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MnDOT plans to install Highway 61 rumble strips--on shoulders only

A Highway 61 rumble strip in the Lutsen area - Photo by Rhonda Silence
A Highway 61 rumble strip in the Lutsen area - Photo by Rhonda Silence

Back in 2013, the Minnesota Department of Transportation (MnDOT) installed rumble strips on the centerline of Highway 61 on the east side of Grand Marais. The effort was MnDOT’s “Toward Zero Deaths” initiative.

However, after public outcry over the noise of vehicles crossing the rumble strips, MnDOT completed sound studies and in 2014, ultimately decided to fill in the rumble strip cuts in the pavement in both Cook and Lake counties.

To see MnDOT information on the 2013 noise impact study, click here.

The plan to install rumble strips on Highway 61 is back on MnDOT’s schedule, to begin in August 2019. MnDOT is not planning to install centerline rumble strips, but will be filling in “gaps” along the shoulder of the highway. MnDOT spokesperson Morrie Luke says the rumble strips are installed outside of the white fog line on the highway.

The rumble strips will be installed starting at mile marker 117 and will continue to the Canadian border, with an alternating style of strips. MnDOT plans to install sections of rectangular rubble strips, which are larger cuts in the pavement and which make a louder sound when driven over. There will also be sections of sinusoidal rubble strips, cut in a smaller pattern that is quieter when vehicle wheels pass over. The sinusoidal rumble strips are also considered to be more bike-friendly.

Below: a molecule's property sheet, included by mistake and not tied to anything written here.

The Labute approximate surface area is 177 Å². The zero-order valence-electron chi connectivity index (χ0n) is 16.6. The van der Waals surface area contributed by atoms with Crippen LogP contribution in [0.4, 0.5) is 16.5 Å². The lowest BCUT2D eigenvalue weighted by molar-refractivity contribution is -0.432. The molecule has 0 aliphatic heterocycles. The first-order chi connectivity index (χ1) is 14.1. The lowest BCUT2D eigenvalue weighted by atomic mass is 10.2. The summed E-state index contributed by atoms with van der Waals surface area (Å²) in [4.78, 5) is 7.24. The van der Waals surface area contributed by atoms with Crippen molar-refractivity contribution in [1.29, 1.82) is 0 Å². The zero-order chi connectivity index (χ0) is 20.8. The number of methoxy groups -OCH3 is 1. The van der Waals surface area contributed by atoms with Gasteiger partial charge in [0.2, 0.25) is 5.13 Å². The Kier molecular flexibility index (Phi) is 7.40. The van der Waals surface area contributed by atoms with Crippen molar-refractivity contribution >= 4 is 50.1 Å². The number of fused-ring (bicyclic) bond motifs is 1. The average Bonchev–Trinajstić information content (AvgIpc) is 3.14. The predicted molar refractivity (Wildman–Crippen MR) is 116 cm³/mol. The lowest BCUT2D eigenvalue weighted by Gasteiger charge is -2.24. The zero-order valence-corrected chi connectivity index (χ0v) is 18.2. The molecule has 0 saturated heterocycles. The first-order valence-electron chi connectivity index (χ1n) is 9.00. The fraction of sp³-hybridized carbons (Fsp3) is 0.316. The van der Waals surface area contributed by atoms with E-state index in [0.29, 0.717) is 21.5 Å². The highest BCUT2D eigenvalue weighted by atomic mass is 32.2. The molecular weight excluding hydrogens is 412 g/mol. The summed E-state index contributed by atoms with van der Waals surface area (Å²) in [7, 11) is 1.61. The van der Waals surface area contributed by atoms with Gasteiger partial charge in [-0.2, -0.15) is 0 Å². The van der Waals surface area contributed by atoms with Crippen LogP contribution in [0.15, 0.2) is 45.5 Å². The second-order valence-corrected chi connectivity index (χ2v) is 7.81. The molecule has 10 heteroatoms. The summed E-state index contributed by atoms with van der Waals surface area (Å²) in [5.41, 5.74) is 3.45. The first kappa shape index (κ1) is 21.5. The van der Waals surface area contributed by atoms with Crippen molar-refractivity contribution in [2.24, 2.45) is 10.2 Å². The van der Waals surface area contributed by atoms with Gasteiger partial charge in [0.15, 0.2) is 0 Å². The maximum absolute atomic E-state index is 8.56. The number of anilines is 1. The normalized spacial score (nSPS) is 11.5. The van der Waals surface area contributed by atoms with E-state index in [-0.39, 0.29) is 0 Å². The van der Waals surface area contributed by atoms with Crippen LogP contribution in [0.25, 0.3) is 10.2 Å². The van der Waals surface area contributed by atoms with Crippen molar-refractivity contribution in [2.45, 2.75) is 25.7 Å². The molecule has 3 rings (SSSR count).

The rumble strips will not be continuous, but will be installed in stretches of 48 feet with breaks of eight-feet. Rumble strips are also not installed right next to driveway entrances or pull offs, they are installed 150-feet before and after.

Luke stresses that the reason for the rumble strips is safety. He said the goal is to help prevent road crashes due to vehicles running off the road.
Anyone who would like to speak to MnDOT’s Morrie Luke may call him at 218-725-2778.

WTIP’s Rhonda Silence reached out to MnDOT to learn more about this August project. Here’s that discussion.